In cross section, the nodal EFNs have circular shape (Figures 3E-H). These showed distinct regions: the first region has cells with walls encrusted with suberin (Figures 2F, 3E-F) and is possible to observe the orifice connecting the secretory tissue and the outside environment where the nectar will be released (Figures 3E-F). In the second region, the secretory tissue is surrounded by phloem (Figure 3G) and a range of polygonal cells with suberin encrusted in its cell wall (Figures 2G,3G).

Lastly, in a third region situated under the secretory tissue, a vascularization formed by xylem and phloem was observed (Figures 2H, 3H). Calcium oxalate druses were found surrounding all secretory tissue (Figure 3D).


The stipules are traditionally described as absent from Polygalaceae (Cronquist 1981). However, this study showed that the position and the vascularization of nodal glands originated in the leaf trace, in fact, are treated as modified stipules in Caamembeca spectabilis, as well as in Caamembeca laureola (cited as Polygala laureola) (Aguiar-Diaset al. 2011).

Modified stipules are found in many Angiosperm species allowing these structures to have other roles according the need and evolution of some groups (Weberling 2006). Our data corroborate Aguiar-Dias et al. (2011) suggesting that Polygalaceae may share this stipulate condition with legumes, despite not being a monophyletic character, i.e. in several genera and most species, nodal glands or any external trace of stipules were not detected.

The ontogeny of the EFNs have been mostly explained in terms of resource limitation for young plants to produce such traits (Miller 2007), or due to the architectural constraints associated with a plant's ability to attract a whole colony of ants (Boege 2005). However, to date, no study has assessed the anatomical and histological constraints promoting the observed ontogenetic patterns defences, particularly in EFNs (Villamil et al. 2013).

The recording of Crematogaster ants might indicate an interaction between plants and insects in Caamembeca spectabilis. These ants hunt both large and small prey such as grasshoppers, termites and wasps (Richard et al. 2001), which could play a role in combatting on plant-preying insects. The presence of a secretory structure that release exudate as reward to insects allows for the mutualistic relationship between plants and insects, especially ants (Vilhena-Potiguara et al.2012).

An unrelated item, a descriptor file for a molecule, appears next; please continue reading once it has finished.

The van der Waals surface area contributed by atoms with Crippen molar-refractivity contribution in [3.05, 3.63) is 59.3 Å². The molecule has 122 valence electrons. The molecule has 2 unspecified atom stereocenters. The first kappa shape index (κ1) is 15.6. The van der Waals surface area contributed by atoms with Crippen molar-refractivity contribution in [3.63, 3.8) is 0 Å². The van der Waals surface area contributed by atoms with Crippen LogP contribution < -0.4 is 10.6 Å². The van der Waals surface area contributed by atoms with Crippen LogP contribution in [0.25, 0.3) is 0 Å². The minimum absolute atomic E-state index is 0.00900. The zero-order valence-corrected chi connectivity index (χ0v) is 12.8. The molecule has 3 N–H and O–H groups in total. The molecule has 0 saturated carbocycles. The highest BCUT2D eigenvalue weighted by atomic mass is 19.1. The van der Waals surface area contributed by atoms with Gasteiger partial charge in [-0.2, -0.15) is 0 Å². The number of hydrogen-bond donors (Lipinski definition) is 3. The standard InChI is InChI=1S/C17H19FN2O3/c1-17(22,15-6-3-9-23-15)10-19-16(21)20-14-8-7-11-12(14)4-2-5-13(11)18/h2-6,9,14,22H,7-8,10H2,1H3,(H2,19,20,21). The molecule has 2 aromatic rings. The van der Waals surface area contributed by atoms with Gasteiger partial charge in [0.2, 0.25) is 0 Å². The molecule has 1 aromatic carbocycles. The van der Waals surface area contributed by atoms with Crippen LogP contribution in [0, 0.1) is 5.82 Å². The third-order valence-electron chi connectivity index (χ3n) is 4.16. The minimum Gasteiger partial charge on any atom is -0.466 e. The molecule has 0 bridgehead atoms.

The secretory tissue is delimited only by phloem, with the xylem staying below the nectariferous cells, features found by Aguiar-Diaset al. (2011). Francino et al. (2006) observed in Chamaecrista trichopoda (Caesalpinioideae) nectaries structurally similar asC. spectabilis, but also connected to xylem. Glands connected only at the phloem have larger carbohydrate concentrations in the nectar (Castro and Machado 2009).

The nectar is exuded by modified epidermal cells or trichomes, modified stomata or cuticle rupture (Fahn 1979). InCaamembeca spectabilis the nectar is released through a special pore formed by lysis. Probably in the secretory tissue, the sap drawn up from the phloem turns into pre-nectar and later in nectar, so it can be released out to the environment. Aguiar-Dias et al.(2011) did not mention suberin as a structure pertaining to EFNs ofPolygala laureola (= Caamembeca laureola). In the present study, the large wall evidenced in the epidermal cells encrusted with suberin, in EFNs of Caamembeca spectabilis, is a new finding for this genus.

We observed fungi in the orifice which releases the exudate. We believe that the higher impregnation of suberin in epidermal cells allows us to infer that this layer prevents or hinders the spread of fungi to nectaries tissues. In particular, suberin has been known to reduce the loss of water from the aerial parts of the plant, restricting the apoplastic via of movement of water and solutes and forming a barrier to hinder the colonization of fungi (Riouxet al. 1995). The suberin layer also functions as secretion storeroom, protecting the adjacent cells against toxic compounds (Ascenção 2007).

Oxalate calcium druses were recorded in this study. These are among the most abundant plant in the vegetables' biomineral components (Weiner and Dove 2003). Druses is one type of calcium oxalate crystals and is particularly irritating to mouth and throat tissues when eaten (Prychid and Rudall 1999). Crystals are part of the structural protection of plants and also may be related to the elimination of excess calcium cytosolic, common in phloem in the proximity of the secretory tissues (Paiva and Machado 2005, Konyar et al. 2014).


We have studied the ontogeny of the glands nodal in Caamembeca spectabilis and unveiled that these glands are linked to the leaves as stipular nectaries. In addition, we have presented new findings in the EFN structure and histology to help elucidate the mechanism of extrafloral nectar release inCaamembeca spectabilis, as well as give support to a better understanding of the morphology of nodal glands in Caamembeca.


The authors thank to Conselho Nacional de Desenvolvimento Científico e Tecnológico (CNPq), for granting a scholarship to J.P. Filgueira (PIBIC) and to T.Y. Kikuchi (SET-5A), the Laboratories of Scanning Electron Microscopy and Plant Anatomy of the Museum Emílio Goeldi, where morpho-anatomical analyses were conducted, the Dr. Louis Forline, M.Sc. Márlon da Graça and Braz Castro for reviewing this paper, and the editors and reviewers of the Journal Acta Amazonica, for their valuable suggestions and comments.


Aguiar, A.C.A.; Aranha-Filho, J.L.M. 2008. A família Polygalaceae na planície litorânea de Picinguaba, Ubatuba, São Paulo, Brasil. Revista Brasileira de Biociências, 6: 321-328. [ Links ]

Aguiar-Dias, A.C.A.; Yamamoto, K.; Castro, M.M. 2011. Stipular extranuptial nectaries new to Polygala: morphology and ontogeny. Botanical Journal of the Linnean Society, 166: 40-50. [ Links ]

Aguiar-Dias, A.C.A.; Yamamoto, K.; Castro, M.M. 2012. Anatomia foliar de cinco espécies de Polygala de restinga e cerrado. Rodriguésia, 63: 395-404. [ Links ]